July 4, 2023: The European Union is examining to collaborate more closely with Japan on crucial technologies such as artificial intelligence, the bloc’s industry chief said, as the coalition examines to reduce its reliance on China in certain areas.
E.U. Commissioner Thierry Breton is satisfying with the Japanese government on Monday, and artificial intelligence will be “very high” on his agenda, he said in a video posted on Twitter on Sunday.
“I will engage with [the] Japanese government on how we can organize our digital space, including A.I. based on our shared value,” Breton said.
Breton also said an EU-Japan Digital Partnership council would discuss areas including quantum and high-performance computing. The E.U. held a similar council with South Korea last week, in which the two sides agreed to cooperate on technologies such as A.I. and cybersecurity.
Partnerships with key Asian countries with robust technology sectors come as the E.U. looks to “de-risk” from China, a different approach from that of the U.S., which has sought to decouple its economy from Beijing.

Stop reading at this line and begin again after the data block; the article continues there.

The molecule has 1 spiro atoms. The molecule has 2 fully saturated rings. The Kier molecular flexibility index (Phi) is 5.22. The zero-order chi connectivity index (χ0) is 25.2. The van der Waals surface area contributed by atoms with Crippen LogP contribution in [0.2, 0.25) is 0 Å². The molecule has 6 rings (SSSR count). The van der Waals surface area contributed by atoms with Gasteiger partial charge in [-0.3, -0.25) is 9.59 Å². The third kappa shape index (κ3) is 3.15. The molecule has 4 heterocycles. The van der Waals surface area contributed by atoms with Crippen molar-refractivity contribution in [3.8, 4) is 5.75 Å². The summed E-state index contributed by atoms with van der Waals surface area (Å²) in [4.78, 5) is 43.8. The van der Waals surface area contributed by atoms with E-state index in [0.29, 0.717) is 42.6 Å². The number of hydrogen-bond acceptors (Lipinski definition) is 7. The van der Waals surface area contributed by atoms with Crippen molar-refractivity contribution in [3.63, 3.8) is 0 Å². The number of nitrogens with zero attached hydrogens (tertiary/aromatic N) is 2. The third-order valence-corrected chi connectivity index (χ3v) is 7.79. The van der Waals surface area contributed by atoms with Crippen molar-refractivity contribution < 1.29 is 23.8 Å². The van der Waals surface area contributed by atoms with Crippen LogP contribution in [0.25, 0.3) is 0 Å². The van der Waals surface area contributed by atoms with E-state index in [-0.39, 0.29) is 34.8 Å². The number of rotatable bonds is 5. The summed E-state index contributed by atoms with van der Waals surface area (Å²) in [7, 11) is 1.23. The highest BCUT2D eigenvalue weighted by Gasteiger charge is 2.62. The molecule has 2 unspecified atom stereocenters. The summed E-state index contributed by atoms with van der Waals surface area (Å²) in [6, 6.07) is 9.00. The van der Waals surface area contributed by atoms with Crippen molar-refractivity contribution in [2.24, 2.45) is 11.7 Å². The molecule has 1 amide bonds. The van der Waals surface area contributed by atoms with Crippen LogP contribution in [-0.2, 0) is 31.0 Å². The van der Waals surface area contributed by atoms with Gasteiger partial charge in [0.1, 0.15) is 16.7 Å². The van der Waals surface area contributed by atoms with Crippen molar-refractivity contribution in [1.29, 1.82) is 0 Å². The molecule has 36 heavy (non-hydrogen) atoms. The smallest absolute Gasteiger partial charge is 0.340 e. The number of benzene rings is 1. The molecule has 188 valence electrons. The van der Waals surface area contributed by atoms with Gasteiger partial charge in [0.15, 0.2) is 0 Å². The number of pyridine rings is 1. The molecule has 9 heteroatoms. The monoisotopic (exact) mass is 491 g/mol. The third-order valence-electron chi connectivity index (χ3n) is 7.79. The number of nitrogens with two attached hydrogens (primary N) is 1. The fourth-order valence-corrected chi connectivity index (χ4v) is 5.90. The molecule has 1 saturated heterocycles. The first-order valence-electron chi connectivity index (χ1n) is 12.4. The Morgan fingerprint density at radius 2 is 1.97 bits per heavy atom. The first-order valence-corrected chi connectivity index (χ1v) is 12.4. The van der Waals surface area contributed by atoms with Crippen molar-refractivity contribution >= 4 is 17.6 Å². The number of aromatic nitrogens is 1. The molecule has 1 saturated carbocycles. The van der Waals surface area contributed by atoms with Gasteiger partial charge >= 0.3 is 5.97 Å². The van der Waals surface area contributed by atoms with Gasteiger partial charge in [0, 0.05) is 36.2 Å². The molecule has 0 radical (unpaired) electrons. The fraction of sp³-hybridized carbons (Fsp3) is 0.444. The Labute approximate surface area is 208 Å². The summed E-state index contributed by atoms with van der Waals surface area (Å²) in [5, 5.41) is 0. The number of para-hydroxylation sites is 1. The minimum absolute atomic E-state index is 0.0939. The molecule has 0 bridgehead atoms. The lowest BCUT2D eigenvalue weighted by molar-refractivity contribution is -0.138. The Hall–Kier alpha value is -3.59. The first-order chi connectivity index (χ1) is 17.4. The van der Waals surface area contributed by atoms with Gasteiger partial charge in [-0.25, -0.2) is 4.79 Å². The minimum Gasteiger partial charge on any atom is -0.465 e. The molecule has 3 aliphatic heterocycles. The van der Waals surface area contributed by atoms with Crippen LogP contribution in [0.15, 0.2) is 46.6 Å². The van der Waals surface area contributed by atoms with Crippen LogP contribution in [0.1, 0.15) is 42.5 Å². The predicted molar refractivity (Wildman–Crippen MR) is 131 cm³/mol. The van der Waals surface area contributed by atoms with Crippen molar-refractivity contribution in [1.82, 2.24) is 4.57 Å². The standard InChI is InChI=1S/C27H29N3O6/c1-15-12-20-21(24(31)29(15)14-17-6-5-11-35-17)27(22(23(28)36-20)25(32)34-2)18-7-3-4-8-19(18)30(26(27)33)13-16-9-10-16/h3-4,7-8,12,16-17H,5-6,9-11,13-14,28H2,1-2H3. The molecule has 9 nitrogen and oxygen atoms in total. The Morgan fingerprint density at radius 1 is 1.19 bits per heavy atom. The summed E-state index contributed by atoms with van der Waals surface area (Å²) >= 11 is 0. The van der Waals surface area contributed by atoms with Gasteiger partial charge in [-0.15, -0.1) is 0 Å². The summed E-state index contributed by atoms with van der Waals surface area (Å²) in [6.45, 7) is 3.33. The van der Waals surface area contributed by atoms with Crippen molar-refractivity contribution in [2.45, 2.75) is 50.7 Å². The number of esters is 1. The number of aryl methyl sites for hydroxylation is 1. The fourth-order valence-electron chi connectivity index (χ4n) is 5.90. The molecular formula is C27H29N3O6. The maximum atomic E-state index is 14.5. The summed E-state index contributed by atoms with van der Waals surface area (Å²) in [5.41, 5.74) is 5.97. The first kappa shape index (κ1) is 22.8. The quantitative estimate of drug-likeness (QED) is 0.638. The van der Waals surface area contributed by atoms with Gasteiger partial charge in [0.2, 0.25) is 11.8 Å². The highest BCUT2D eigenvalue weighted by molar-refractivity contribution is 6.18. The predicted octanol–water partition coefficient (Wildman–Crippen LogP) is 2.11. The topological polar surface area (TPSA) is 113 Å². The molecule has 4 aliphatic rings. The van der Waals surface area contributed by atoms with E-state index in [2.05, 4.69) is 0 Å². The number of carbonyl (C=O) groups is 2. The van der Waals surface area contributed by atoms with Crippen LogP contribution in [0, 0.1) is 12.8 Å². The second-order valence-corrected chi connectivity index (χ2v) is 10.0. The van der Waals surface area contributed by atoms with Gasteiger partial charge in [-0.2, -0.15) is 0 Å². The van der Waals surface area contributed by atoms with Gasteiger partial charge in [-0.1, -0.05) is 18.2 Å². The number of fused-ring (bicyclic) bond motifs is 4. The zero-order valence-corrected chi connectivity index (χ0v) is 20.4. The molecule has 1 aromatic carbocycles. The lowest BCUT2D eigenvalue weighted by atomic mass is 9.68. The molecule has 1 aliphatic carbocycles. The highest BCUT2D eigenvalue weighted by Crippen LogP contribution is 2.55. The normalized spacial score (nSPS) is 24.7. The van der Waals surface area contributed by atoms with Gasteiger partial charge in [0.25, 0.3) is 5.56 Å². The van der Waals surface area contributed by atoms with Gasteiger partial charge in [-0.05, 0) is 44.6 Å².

Part of that E.U. strategy involves deepening the relationship with allied countries around technology.
Breton told Reuters on Monday that the bloc and Japan will cooperate in semiconductors. Japan is a critical country in the semiconductor supply chain, and Tokyo has been looking to strengthen its domestic industry. Last week, a fund backed by the Japanese government proposed to buy domestic chipmaking company JSR for around 903.9 billion yen ($6.3 billion).
The E.U. has also sought to strengthen its semiconductor industry across the bloc.
Semiconductors are vital components that go into everything from cars to smartphones and have possible military applications. Countries worldwide have been reassessing their supply chains, and some, like the U.S., have looked to bring semiconductor manufacturing back onshore.
Semiconductors are also required to train artificial intelligence models. A.I. and chips are two critical areas of future technology that countries are trying to position themselves to take advantage of.
At the identical time, the U.S., in particular, has sought to cut China off from critical technologies, such as semiconductors, through export restrictions, and Washington has looked to convince European allies to join.
In the previous week, the Netherlands, home to one of the world’s most critical chip firms, ASML, reported new export rules on advanced semiconductor equipment.